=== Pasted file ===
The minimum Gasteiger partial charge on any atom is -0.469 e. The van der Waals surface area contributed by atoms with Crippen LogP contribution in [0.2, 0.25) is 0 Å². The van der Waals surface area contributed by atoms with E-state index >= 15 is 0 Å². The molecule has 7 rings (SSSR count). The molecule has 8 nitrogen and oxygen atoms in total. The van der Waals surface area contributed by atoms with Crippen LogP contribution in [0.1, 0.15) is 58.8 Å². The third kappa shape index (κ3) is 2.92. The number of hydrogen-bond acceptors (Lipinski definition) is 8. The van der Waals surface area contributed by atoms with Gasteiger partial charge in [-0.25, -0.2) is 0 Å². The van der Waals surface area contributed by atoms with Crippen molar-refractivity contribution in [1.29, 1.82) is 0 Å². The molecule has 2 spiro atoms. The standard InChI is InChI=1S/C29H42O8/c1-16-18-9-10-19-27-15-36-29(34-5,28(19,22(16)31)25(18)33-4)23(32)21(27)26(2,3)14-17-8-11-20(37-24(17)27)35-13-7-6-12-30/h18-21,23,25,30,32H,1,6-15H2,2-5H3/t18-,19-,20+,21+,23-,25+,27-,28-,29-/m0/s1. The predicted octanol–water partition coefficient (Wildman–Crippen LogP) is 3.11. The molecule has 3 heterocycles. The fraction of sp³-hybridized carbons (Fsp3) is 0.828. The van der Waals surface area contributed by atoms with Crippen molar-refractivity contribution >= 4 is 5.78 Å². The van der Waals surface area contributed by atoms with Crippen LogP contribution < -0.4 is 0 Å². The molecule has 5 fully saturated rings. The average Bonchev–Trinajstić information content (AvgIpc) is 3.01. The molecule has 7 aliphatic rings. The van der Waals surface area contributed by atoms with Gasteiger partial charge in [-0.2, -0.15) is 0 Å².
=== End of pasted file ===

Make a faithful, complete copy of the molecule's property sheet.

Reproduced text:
The minimum Gasteiger partial charge on any atom is -0.469 e. The van der Waals surface area contributed by atoms with Crippen LogP contribution in [0.2, 0.25) is 0 Å². The van der Waals surface area contributed by atoms with E-state index >= 15 is 0 Å². The molecule has 7 rings (SSSR count). The molecule has 8 nitrogen and oxygen atoms in total. The van der Waals surface area contributed by atoms with Crippen LogP contribution in [0.1, 0.15) is 58.8 Å². The third kappa shape index (κ3) is 2.92. The number of hydrogen-bond acceptors (Lipinski definition) is 8. The van der Waals surface area contributed by atoms with Gasteiger partial charge in [-0.25, -0.2) is 0 Å². The van der Waals surface area contributed by atoms with Crippen molar-refractivity contribution in [1.29, 1.82) is 0 Å². The molecule has 2 spiro atoms. The standard InChI is InChI=1S/C29H42O8/c1-16-18-9-10-19-27-15-36-29(34-5,28(19,22(16)31)25(18)33-4)23(32)21(27)26(2,3)14-17-8-11-20(37-24(17)27)35-13-7-6-12-30/h18-21,23,25,30,32H,1,6-15H2,2-5H3/t18-,19-,20+,21+,23-,25+,27-,28-,29-/m0/s1. The predicted octanol–water partition coefficient (Wildman–Crippen LogP) is 3.11. The molecule has 3 heterocycles. The fraction of sp³-hybridized carbons (Fsp3) is 0.828. The van der Waals surface area contributed by atoms with Crippen molar-refractivity contribution >= 4 is 5.78 Å². The van der Waals surface area contributed by atoms with Crippen LogP contribution < -0.4 is 0 Å². The molecule has 5 fully saturated rings. The average Bonchev–Trinajstić information content (AvgIpc) is 3.01. The molecule has 7 aliphatic rings. The van der Waals surface area contributed by atoms with Gasteiger partial charge in [-0.2, -0.15) is 0 Å².